Globalization has done some really amazing things for the fashion industry. Networking has never been easier thanks to social media and online portfolios. The fashion industry has a bad rap for promoting unhealthy behaviors within individuals, but I believe an equally important problem we have here is sustainability.
Sustainability is not a fashionable word. It does not look good on headers of editorials, and it does not sell runway designs. In this age where anyone with a smartphone and some free time can become a style blogger, what we wear is more exposed than ever. Which fashions are ethically made and receive the most exposure are not one in the same. Clothes that are brand-new and cheaply produced are circulated like wildfire through social media and handmade garments do not receive the same attention. With the exception of prestigious houses such as Valentino, Chanel, and new favorites such as Workhall and Molly Goddard, sustainable fashion is hard to find on Instagram.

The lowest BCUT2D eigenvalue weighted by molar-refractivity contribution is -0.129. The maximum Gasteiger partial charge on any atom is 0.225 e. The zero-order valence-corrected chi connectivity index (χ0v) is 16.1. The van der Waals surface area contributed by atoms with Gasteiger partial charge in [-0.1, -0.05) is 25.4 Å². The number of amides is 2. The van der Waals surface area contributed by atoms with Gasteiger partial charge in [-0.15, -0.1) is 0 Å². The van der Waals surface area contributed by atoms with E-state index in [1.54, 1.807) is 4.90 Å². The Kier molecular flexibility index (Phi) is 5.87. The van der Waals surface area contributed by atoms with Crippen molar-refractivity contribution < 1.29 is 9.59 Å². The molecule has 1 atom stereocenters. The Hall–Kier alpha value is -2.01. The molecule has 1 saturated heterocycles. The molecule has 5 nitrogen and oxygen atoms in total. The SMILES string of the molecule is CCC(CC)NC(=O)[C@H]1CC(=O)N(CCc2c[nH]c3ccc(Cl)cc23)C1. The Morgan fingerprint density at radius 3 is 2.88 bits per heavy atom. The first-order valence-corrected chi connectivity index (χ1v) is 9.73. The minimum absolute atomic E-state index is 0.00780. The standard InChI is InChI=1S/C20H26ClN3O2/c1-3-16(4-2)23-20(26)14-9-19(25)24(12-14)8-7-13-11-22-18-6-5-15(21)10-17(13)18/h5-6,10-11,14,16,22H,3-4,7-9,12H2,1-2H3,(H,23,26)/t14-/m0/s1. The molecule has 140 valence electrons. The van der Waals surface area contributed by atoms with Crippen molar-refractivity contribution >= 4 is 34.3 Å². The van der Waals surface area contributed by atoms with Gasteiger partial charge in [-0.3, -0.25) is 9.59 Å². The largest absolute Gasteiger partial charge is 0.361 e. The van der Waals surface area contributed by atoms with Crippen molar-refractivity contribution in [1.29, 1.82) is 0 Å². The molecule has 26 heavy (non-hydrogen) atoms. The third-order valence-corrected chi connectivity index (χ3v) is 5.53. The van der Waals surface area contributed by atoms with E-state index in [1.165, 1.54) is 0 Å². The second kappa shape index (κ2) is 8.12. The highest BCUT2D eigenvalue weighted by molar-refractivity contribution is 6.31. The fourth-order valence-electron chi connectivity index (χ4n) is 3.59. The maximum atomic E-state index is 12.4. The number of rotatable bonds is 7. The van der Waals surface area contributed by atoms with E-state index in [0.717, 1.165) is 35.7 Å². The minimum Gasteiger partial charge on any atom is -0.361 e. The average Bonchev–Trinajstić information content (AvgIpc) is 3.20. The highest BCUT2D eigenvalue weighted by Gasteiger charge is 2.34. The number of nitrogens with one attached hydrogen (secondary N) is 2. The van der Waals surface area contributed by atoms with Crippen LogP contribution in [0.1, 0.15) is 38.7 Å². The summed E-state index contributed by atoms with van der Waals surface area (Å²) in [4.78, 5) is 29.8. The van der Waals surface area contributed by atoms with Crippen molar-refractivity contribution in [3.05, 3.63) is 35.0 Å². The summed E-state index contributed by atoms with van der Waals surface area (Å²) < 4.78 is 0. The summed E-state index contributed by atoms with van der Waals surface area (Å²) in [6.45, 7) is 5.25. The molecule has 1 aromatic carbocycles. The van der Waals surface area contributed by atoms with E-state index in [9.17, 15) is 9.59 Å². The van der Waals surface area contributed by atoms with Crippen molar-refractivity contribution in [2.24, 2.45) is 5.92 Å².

The problem with this is that handmade designer fashions cost thousands of dollars. Not only can most celebrities not afford to be draped in Balmain or Zuhair Murad at event after event, but a regular person might not afford one piece of haute couture in their lifetime.
My solution to this is purchasing eco-friendly fashions and making as many of my clothes as I can. I often borrow or buy clothes from friends and second-hand stores, and if I must have a designer piece, I save up and buy it on discount. I mend my clothes when they get worn and I choose classic pieces to keep in my wardrobe for years on end.
I shot this set with Christine Main in the summer of 2016 wearing my eco-friendly wardrobe. I titled it “Sustain/able” as a nod to Roland Barthe’s structuralist literary analysis, and to the growing gap between the middle-class and the elite. Vegan fur and fair-trade classics are staples of my fall wardrobe. Making sustainability more than just an afterthought can go a long way if everyone does it!